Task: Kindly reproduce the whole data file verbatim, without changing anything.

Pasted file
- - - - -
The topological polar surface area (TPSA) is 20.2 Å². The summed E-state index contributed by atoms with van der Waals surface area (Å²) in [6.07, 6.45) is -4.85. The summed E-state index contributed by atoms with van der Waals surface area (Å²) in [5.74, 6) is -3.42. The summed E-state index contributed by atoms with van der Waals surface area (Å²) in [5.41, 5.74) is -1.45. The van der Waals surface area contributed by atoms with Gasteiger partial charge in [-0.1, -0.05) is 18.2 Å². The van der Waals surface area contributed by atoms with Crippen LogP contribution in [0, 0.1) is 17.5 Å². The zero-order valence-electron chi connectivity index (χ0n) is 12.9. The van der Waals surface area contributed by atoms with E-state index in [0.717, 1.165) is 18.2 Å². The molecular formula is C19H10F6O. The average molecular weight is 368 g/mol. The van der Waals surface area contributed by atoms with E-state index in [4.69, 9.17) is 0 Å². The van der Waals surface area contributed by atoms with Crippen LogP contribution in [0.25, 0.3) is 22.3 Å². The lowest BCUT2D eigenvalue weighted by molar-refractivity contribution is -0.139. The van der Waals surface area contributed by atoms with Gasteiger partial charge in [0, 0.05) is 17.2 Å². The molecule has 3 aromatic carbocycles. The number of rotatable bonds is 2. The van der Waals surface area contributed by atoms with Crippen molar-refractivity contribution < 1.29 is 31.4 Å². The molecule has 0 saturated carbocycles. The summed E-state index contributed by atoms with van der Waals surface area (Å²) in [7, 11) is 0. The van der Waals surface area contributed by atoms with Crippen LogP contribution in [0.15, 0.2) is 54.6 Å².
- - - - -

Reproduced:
The topological polar surface area (TPSA) is 20.2 Å². The summed E-state index contributed by atoms with van der Waals surface area (Å²) in [6.07, 6.45) is -4.85. The summed E-state index contributed by atoms with van der Waals surface area (Å²) in [5.74, 6) is -3.42. The summed E-state index contributed by atoms with van der Waals surface area (Å²) in [5.41, 5.74) is -1.45. The van der Waals surface area contributed by atoms with Gasteiger partial charge in [-0.1, -0.05) is 18.2 Å². The van der Waals surface area contributed by atoms with Crippen LogP contribution in [0, 0.1) is 17.5 Å². The zero-order valence-electron chi connectivity index (χ0n) is 12.9. The van der Waals surface area contributed by atoms with E-state index in [0.717, 1.165) is 18.2 Å². The molecular formula is C19H10F6O. The average molecular weight is 368 g/mol. The van der Waals surface area contributed by atoms with E-state index in [4.69, 9.17) is 0 Å². The van der Waals surface area contributed by atoms with Crippen LogP contribution in [0.25, 0.3) is 22.3 Å². The lowest BCUT2D eigenvalue weighted by molar-refractivity contribution is -0.139. The van der Waals surface area contributed by atoms with Gasteiger partial charge in [0, 0.05) is 17.2 Å². The molecule has 3 aromatic carbocycles. The number of rotatable bonds is 2. The van der Waals surface area contributed by atoms with Crippen molar-refractivity contribution < 1.29 is 31.4 Å². The molecule has 0 saturated carbocycles. The summed E-state index contributed by atoms with van der Waals surface area (Å²) in [7, 11) is 0. The van der Waals surface area contributed by atoms with Crippen LogP contribution in [0.15, 0.2) is 54.6 Å².